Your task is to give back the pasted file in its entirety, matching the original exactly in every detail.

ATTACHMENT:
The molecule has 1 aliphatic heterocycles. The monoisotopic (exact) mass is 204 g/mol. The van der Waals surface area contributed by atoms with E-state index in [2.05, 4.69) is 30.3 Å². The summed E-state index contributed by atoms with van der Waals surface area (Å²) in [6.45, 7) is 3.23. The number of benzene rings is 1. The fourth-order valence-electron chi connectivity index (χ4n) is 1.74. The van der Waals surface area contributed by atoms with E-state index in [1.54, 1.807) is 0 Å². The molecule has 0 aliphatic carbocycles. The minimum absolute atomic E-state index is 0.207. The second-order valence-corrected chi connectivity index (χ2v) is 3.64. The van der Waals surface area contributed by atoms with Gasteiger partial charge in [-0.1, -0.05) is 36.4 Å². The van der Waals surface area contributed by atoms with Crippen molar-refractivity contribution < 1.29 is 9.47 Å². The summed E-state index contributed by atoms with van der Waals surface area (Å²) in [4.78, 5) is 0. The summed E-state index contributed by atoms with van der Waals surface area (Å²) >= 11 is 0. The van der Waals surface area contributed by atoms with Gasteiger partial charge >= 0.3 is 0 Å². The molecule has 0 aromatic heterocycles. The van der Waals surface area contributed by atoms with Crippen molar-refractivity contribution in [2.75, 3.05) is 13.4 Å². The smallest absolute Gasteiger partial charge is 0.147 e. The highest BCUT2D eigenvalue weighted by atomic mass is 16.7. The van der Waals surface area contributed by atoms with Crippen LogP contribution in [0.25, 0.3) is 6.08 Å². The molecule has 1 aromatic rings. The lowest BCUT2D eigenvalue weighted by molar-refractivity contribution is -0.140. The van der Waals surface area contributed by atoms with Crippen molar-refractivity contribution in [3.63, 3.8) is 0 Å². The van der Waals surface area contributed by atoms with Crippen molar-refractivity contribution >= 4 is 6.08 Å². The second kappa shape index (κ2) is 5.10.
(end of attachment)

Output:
The molecule has 1 aliphatic heterocycles. The monoisotopic (exact) mass is 204 g/mol. The van der Waals surface area contributed by atoms with E-state index in [2.05, 4.69) is 30.3 Å². The summed E-state index contributed by atoms with van der Waals surface area (Å²) in [6.45, 7) is 3.23. The number of benzene rings is 1. The fourth-order valence-electron chi connectivity index (χ4n) is 1.74. The van der Waals surface area contributed by atoms with E-state index in [1.54, 1.807) is 0 Å². The molecule has 0 aliphatic carbocycles. The minimum absolute atomic E-state index is 0.207. The second-order valence-corrected chi connectivity index (χ2v) is 3.64. The van der Waals surface area contributed by atoms with Gasteiger partial charge in [-0.1, -0.05) is 36.4 Å². The van der Waals surface area contributed by atoms with Crippen molar-refractivity contribution < 1.29 is 9.47 Å². The summed E-state index contributed by atoms with van der Waals surface area (Å²) in [4.78, 5) is 0. The summed E-state index contributed by atoms with van der Waals surface area (Å²) >= 11 is 0. The van der Waals surface area contributed by atoms with Gasteiger partial charge >= 0.3 is 0 Å². The molecule has 0 aromatic heterocycles. The van der Waals surface area contributed by atoms with Crippen molar-refractivity contribution in [2.75, 3.05) is 13.4 Å². The smallest absolute Gasteiger partial charge is 0.147 e. The highest BCUT2D eigenvalue weighted by atomic mass is 16.7. The van der Waals surface area contributed by atoms with Crippen LogP contribution in [0.25, 0.3) is 6.08 Å². The molecule has 1 aromatic rings. The lowest BCUT2D eigenvalue weighted by molar-refractivity contribution is -0.140. The van der Waals surface area contributed by atoms with Crippen molar-refractivity contribution in [3.63, 3.8) is 0 Å². The van der Waals surface area contributed by atoms with Crippen molar-refractivity contribution >= 4 is 6.08 Å². The second kappa shape index (κ2) is 5.10.